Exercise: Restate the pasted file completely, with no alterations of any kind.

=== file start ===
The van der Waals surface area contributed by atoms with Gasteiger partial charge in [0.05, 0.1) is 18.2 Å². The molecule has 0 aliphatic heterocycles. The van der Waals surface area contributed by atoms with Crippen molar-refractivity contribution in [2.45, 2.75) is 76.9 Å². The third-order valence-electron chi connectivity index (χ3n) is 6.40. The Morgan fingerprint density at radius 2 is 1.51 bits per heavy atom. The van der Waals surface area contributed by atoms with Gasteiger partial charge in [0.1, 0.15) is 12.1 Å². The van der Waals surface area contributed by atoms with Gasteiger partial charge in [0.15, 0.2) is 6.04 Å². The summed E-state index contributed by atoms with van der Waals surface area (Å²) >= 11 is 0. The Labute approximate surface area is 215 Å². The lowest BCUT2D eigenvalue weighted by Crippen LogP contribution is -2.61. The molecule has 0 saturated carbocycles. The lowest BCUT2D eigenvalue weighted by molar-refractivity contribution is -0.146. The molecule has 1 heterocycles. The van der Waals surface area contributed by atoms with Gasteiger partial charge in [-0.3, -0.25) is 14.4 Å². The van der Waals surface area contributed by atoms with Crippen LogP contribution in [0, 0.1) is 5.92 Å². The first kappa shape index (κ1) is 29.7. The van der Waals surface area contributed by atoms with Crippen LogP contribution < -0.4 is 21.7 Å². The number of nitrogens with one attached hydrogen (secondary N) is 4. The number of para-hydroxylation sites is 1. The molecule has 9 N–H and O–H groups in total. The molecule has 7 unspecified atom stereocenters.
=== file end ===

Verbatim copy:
The van der Waals surface area contributed by atoms with Gasteiger partial charge in [0.05, 0.1) is 18.2 Å². The molecule has 0 aliphatic heterocycles. The van der Waals surface area contributed by atoms with Crippen molar-refractivity contribution in [2.45, 2.75) is 76.9 Å². The third-order valence-electron chi connectivity index (χ3n) is 6.40. The Morgan fingerprint density at radius 2 is 1.51 bits per heavy atom. The van der Waals surface area contributed by atoms with Gasteiger partial charge in [0.1, 0.15) is 12.1 Å². The van der Waals surface area contributed by atoms with Gasteiger partial charge in [0.15, 0.2) is 6.04 Å². The summed E-state index contributed by atoms with van der Waals surface area (Å²) >= 11 is 0. The Labute approximate surface area is 215 Å². The lowest BCUT2D eigenvalue weighted by Crippen LogP contribution is -2.61. The molecule has 0 saturated carbocycles. The lowest BCUT2D eigenvalue weighted by molar-refractivity contribution is -0.146. The molecule has 1 heterocycles. The van der Waals surface area contributed by atoms with Gasteiger partial charge in [-0.3, -0.25) is 14.4 Å². The van der Waals surface area contributed by atoms with Crippen LogP contribution in [0, 0.1) is 5.92 Å². The first kappa shape index (κ1) is 29.7. The van der Waals surface area contributed by atoms with Crippen LogP contribution < -0.4 is 21.7 Å². The number of nitrogens with one attached hydrogen (secondary N) is 4. The number of para-hydroxylation sites is 1. The molecule has 9 N–H and O–H groups in total. The molecule has 7 unspecified atom stereocenters.